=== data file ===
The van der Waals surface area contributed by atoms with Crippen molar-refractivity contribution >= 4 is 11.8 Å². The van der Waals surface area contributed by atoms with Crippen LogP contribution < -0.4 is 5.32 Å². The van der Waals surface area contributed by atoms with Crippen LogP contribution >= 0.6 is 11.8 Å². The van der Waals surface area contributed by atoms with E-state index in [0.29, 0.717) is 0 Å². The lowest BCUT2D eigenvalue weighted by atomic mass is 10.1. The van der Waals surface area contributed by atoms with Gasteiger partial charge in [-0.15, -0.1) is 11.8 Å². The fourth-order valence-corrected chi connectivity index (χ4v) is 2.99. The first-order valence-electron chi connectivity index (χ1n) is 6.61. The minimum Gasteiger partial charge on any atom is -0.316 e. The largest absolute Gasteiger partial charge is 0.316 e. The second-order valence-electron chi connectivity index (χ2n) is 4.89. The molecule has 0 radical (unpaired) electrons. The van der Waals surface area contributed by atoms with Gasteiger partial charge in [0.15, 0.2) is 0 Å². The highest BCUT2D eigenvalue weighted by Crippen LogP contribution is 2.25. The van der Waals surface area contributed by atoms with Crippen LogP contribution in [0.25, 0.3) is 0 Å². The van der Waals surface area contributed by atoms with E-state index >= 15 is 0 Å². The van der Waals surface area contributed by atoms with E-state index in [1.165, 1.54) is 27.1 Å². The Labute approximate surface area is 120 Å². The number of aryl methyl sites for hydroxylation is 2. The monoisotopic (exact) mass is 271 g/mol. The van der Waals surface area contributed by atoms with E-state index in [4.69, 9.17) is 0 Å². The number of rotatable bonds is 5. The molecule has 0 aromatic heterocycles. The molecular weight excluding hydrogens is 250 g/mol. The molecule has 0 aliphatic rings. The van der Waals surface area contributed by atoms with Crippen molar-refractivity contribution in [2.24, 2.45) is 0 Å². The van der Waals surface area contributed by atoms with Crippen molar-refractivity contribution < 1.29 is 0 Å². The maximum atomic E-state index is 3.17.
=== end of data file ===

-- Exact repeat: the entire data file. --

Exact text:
The van der Waals surface area contributed by atoms with Crippen molar-refractivity contribution >= 4 is 11.8 Å². The van der Waals surface area contributed by atoms with Crippen LogP contribution < -0.4 is 5.32 Å². The van der Waals surface area contributed by atoms with Crippen LogP contribution >= 0.6 is 11.8 Å². The van der Waals surface area contributed by atoms with E-state index in [0.29, 0.717) is 0 Å². The lowest BCUT2D eigenvalue weighted by atomic mass is 10.1. The van der Waals surface area contributed by atoms with Gasteiger partial charge in [-0.15, -0.1) is 11.8 Å². The fourth-order valence-corrected chi connectivity index (χ4v) is 2.99. The first-order valence-electron chi connectivity index (χ1n) is 6.61. The minimum Gasteiger partial charge on any atom is -0.316 e. The largest absolute Gasteiger partial charge is 0.316 e. The second-order valence-electron chi connectivity index (χ2n) is 4.89. The molecule has 0 radical (unpaired) electrons. The van der Waals surface area contributed by atoms with Gasteiger partial charge in [0.15, 0.2) is 0 Å². The highest BCUT2D eigenvalue weighted by Crippen LogP contribution is 2.25. The van der Waals surface area contributed by atoms with Crippen LogP contribution in [0.25, 0.3) is 0 Å². The van der Waals surface area contributed by atoms with E-state index >= 15 is 0 Å². The van der Waals surface area contributed by atoms with E-state index in [1.165, 1.54) is 27.1 Å². The Labute approximate surface area is 120 Å². The number of aryl methyl sites for hydroxylation is 2. The monoisotopic (exact) mass is 271 g/mol. The van der Waals surface area contributed by atoms with E-state index in [4.69, 9.17) is 0 Å². The number of rotatable bonds is 5. The molecule has 0 aromatic heterocycles. The molecular weight excluding hydrogens is 250 g/mol. The molecule has 0 aliphatic rings. The van der Waals surface area contributed by atoms with Crippen molar-refractivity contribution in [2.24, 2.45) is 0 Å². The van der Waals surface area contributed by atoms with Crippen molar-refractivity contribution < 1.29 is 0 Å². The maximum atomic E-state index is 3.17.